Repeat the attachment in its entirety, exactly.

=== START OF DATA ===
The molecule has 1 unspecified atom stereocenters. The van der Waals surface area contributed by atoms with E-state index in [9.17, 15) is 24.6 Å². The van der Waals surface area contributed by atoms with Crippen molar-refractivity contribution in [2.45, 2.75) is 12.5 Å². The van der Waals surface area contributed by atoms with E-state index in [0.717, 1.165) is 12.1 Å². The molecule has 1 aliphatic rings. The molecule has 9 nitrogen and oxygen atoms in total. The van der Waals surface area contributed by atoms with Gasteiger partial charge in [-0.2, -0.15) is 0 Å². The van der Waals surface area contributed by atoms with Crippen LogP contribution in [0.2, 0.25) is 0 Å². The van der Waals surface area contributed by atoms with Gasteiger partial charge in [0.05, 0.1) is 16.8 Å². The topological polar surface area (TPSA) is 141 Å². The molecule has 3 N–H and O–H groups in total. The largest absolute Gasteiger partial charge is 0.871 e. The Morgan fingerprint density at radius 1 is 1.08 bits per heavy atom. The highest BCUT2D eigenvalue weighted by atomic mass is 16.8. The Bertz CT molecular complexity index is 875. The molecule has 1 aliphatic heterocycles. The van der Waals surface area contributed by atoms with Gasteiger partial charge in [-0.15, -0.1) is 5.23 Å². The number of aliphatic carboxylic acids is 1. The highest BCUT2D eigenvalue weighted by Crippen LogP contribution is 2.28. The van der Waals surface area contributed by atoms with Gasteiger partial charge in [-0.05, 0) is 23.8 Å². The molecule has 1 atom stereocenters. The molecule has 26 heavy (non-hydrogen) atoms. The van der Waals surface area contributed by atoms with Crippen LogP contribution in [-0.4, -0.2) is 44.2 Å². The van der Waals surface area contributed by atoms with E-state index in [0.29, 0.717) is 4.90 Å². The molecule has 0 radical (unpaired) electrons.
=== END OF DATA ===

The molecule has 1 unspecified atom stereocenters. The van der Waals surface area contributed by atoms with E-state index in [9.17, 15) is 24.6 Å². The van der Waals surface area contributed by atoms with Crippen molar-refractivity contribution in [2.45, 2.75) is 12.5 Å². The van der Waals surface area contributed by atoms with E-state index in [0.717, 1.165) is 12.1 Å². The molecule has 1 aliphatic rings. The molecule has 9 nitrogen and oxygen atoms in total. The van der Waals surface area contributed by atoms with Gasteiger partial charge in [-0.2, -0.15) is 0 Å². The van der Waals surface area contributed by atoms with Crippen LogP contribution in [0.2, 0.25) is 0 Å². The van der Waals surface area contributed by atoms with Gasteiger partial charge in [0.05, 0.1) is 16.8 Å². The topological polar surface area (TPSA) is 141 Å². The molecule has 3 N–H and O–H groups in total. The largest absolute Gasteiger partial charge is 0.871 e. The Morgan fingerprint density at radius 1 is 1.08 bits per heavy atom. The highest BCUT2D eigenvalue weighted by atomic mass is 16.8. The Bertz CT molecular complexity index is 875. The molecule has 1 aliphatic heterocycles. The van der Waals surface area contributed by atoms with Gasteiger partial charge in [-0.15, -0.1) is 5.23 Å². The number of aliphatic carboxylic acids is 1. The highest BCUT2D eigenvalue weighted by Crippen LogP contribution is 2.28. The van der Waals surface area contributed by atoms with Gasteiger partial charge in [-0.05, 0) is 23.8 Å². The molecule has 1 atom stereocenters. The molecule has 26 heavy (non-hydrogen) atoms. The van der Waals surface area contributed by atoms with Crippen LogP contribution in [-0.4, -0.2) is 44.2 Å². The van der Waals surface area contributed by atoms with E-state index in [0.29, 0.717) is 4.90 Å². The molecule has 0 radical (unpaired) electrons.